News Archive

Backstage Whispers overheard by Richard Andrews

Last updated : 28th December 2012

Elsewhere, it is customary at this time to look back over the past year, and review triumphs and failures. Well we don't do that because we're more interested in the future than the past, so the tradition here is to look forward to what will happen in the West End - all based on hard, solid, um, er, rumour.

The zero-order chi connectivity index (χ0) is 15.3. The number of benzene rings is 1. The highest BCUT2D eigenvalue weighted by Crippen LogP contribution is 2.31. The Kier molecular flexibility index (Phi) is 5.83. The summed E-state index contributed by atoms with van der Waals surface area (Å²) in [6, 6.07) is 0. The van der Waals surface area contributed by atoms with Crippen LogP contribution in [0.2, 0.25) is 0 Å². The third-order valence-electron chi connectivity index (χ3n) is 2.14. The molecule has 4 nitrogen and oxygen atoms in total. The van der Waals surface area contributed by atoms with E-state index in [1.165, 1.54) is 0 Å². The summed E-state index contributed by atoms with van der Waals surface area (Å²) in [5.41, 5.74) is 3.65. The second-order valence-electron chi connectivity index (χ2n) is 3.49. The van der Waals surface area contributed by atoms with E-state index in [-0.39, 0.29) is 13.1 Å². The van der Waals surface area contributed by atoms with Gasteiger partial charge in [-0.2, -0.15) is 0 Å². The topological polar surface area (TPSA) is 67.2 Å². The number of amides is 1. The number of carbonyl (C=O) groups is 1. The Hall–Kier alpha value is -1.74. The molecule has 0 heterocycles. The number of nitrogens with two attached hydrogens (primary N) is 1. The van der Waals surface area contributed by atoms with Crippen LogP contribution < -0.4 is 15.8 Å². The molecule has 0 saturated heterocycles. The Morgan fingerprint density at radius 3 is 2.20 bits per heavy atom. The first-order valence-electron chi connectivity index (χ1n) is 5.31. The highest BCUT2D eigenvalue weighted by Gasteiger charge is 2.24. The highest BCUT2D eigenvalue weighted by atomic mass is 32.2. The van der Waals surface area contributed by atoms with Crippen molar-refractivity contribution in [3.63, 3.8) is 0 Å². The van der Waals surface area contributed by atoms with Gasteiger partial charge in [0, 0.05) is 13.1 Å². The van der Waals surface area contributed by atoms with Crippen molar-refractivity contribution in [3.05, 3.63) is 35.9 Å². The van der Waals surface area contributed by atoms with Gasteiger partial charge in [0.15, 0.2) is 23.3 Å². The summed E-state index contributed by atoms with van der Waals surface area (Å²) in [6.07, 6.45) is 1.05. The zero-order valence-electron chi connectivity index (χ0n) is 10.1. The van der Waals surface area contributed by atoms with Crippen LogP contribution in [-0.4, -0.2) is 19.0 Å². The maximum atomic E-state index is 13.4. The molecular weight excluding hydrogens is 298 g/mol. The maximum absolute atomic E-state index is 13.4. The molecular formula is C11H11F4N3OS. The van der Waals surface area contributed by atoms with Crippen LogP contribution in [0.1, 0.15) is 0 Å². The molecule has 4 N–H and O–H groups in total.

Don Evans's One Monkey Don't Stop No Show, where a respected middle class Black family in 1970's Philadelphia find their life turned on its head by the arrival of a young niece and her radical ideas from the rural South, directed by Dawn Walton, at the Tricycle Theatre . . . the Hampstead Theatre production of David Hare's The Judas Kiss, about the fall from grace of Oscar Wilde, focussing on the eve of his arrest and the night after his release from two years imprisonment, with Rupert Everett, Freddie Fox, Cal Macaninch, Ben Hardy, Kirsty Oswald, Alister Cameron and Tom Colley, directed by Neil Armfield, will transfer to the Duke of York's Theatre . . . Henry James's The Turn Of The Screw, adapted by Rebecca Lenkiewicz, in which young governess charged with the care of two small children in a grand country house, becomes convinced that they are communing with ghosts, with Gemma Jones, Anna Madeley and Orlando Wells, directed by Lindsay Posner, will open at the Almeida Theatre . . . Amelia Bullmore's Di And Viv And Rose, about university friends as they progress through life, with Tamsin Outhwaite, Gina McKee and Anna Maxwell Martin, directed by Anna Mackmin, will open at Hampstead Theatre . . . Simon Gray's Quartermaine's Terms, which follows a hopeless English Language teacher at a Cambridge private school for overseas students through the terms of the academic year, with Rowan Atkinson, Conleth Hill, Will Keen, Felicity Montagu and Malcolm Sinclair, directed by Richard Eyre, will open at Wyndham's Theatre . . . Tango Fire: Flames Of Desire, a journey through the history of Tango, will open at the Peacock Theatre . . . Harold Pinter's Old Times, in which a couple are visited by an old friend and discuss incidents that may or may not have happened in their past, with Rufus Sewell, and Lia Williams and Kristin Scott Thomas alternating in the other roles, directed by Ian Rickson, will open at the Harold Pinter Theatre . . . and Anjin: The Shogun And The English Samurai, by Mike Poulton with Shoichiro Kawai, the epic story of William Adams, an English maritime pilot believed to be the first Englishman ever to reach Japan, who became adviser to the powerful Shogun Tokugawa, at the heart of a dangerous clash of cultures and struggle for power, performed by a cast of Japanese and English actors, including Masachika Ichimura, Stephen Boxer and Yuki Furukawa, directed by Gregory Doran, will open at Sadler's Wells - all in January . . .